To infinity and beyond – Part 2
January 19, 2012
And now, the second part of Sora’s Story.
After the end of ImagineCup 2011 Contest we were at first sad, but still motivated to try again and give our best. Well, at least at the beginning … later on because of some constraints I was the only one to continue ImagineCup. But nonetheless, I’m still highly motivated.
Starting from 2 weeks after the final of ImagineCup France, I began to develop what would become Sora 2.1.
At the beginning I was very enthusiast about Deferred Rendering techniques allowing an arbitrary number of active lights in the scene (directional lights, points lights, spot lights, …) and planned to make my engine a full Deferred one.
It was actually very promising and worked well on my computer, but at the end it wasn’t the best idea ever for several reasons.
- It has a high cost on Pixel Shaders as Deferred Rendering involve doing full screen passes to compose the lights (at least for directional lights)
- Because of the way XNA 4.0 works, the Depth Buffer cannot be shared between several render targets thus eliminating some optimization possibilities
- To much reading back from the GBuffer (mainly retrieving depth information) can quickly become really slow
- On some older hardware it was virtually impossible to run at a decent framerate (while it ran at 40-60 fps on my computer, on some low end configurations it was running at roughly … 0.1 fps …)
- I didn’t knew FXAA at the time and MSAA is not possible with a Deferred Engine using DirectX 9 (XNA), so everything was greatly aliased …
I then decided to take a leap back and look at what would be the best option for my project. I ended up with a mixed rendering pipeline. The engine is still capable of working in a full deferred fashion, but is also capable of composing a directional light in a forward rendering pass. It can also use lightmaps (from 3dsmax or generated during compilation time using an in-house light baker) and merge everything together. Basically, everything is done as follows:
- The GBuffer for opaque objects is rendered using 4 channels :
- Tone mapped Base Color (depending on the material parameter, including a main directional light if desired)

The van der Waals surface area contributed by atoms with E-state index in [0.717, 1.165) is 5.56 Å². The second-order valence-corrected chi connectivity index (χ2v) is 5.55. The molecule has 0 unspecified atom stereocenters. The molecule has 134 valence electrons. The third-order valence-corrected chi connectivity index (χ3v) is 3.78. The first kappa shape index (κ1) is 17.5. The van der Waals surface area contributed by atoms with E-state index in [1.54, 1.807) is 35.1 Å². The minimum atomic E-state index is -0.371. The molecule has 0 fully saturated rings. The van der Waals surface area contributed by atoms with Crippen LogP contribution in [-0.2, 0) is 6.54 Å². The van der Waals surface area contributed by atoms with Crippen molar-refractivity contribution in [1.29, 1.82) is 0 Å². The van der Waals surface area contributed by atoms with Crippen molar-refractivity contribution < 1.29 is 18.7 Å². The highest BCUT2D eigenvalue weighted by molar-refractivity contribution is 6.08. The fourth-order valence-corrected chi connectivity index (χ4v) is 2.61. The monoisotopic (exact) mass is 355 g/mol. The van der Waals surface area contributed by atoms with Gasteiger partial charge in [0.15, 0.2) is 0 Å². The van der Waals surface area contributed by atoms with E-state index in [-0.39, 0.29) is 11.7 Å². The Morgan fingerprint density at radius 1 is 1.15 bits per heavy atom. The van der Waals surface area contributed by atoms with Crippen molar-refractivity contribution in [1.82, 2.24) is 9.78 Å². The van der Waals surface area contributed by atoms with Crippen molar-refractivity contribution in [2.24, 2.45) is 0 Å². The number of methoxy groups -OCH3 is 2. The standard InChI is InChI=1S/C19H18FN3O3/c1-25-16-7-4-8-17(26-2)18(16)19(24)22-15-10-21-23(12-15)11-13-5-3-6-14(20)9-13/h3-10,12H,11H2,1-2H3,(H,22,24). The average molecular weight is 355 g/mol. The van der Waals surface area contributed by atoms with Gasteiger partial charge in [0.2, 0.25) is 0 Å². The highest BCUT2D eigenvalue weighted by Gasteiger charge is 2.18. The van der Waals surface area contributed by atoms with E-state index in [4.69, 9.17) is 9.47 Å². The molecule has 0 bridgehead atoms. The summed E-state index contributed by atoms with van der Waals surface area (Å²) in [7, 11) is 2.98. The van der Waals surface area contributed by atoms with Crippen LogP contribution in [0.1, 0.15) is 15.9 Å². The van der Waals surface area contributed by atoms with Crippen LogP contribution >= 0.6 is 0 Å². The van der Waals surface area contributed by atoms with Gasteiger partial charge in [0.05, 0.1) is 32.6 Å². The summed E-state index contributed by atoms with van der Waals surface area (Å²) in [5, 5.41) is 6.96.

- Normal, Specular and MaterialId
- Depth and Glow Contribution
- Color Reference, used for the lighting pass
- A lighting pass is done for every dynamic lights in the scene (usually only one, a shadowed directional light)
- Transparent objects are then merged in (only for the Base Color and the Glow Contribution)
- The Glow is extracted, blurred and merged back in Base Color
- After that I compute the HDR luminescence used for Tone mapping (there’s no overpass for my method, the Tone mapping is done directly while rendering the lights)
- Finally Post Effects are then applied (Full Screen Colors, FXAA, …)
Using this architecture I can do almost 60 fps in 1600 x 900 on my computer and it runs at a steady 30 fps (~ 28 fps) even on the computer that was running the engine at 0.1 fps.
But at that time I came into another sort of issues. I started working on a research project involving the Kinect and had to use the Graphic Card to do real-time image processing. But why develop something else when I already have a Game Engine ?
I thus started to adapt Sora with a backend allowing an easy integration with a software project as an Offline Renderer. It can also be used to get a quick access to HLSL processing from C#, I just have to create an instance of my engine and pass in a Shader and some Textures and that’s it. Every XNA and DirectX related stuffs are initialized for me by the Engine.
A Forward Only rendering mode was also included in the Engine (having a GBuffer is really bad when you are just processing images) making it only output the Color channel without any post processing or tone mapping stuff. This mode is technically faster but more limited.
And because everything was working so well, I also used it to compose a 3D scene into WPF to build an interactive software using Microsoft’s Kinect.
With that, the Editor was also improved to look a little more … interesting:
And there it is, Sora Game Engine v 2.1.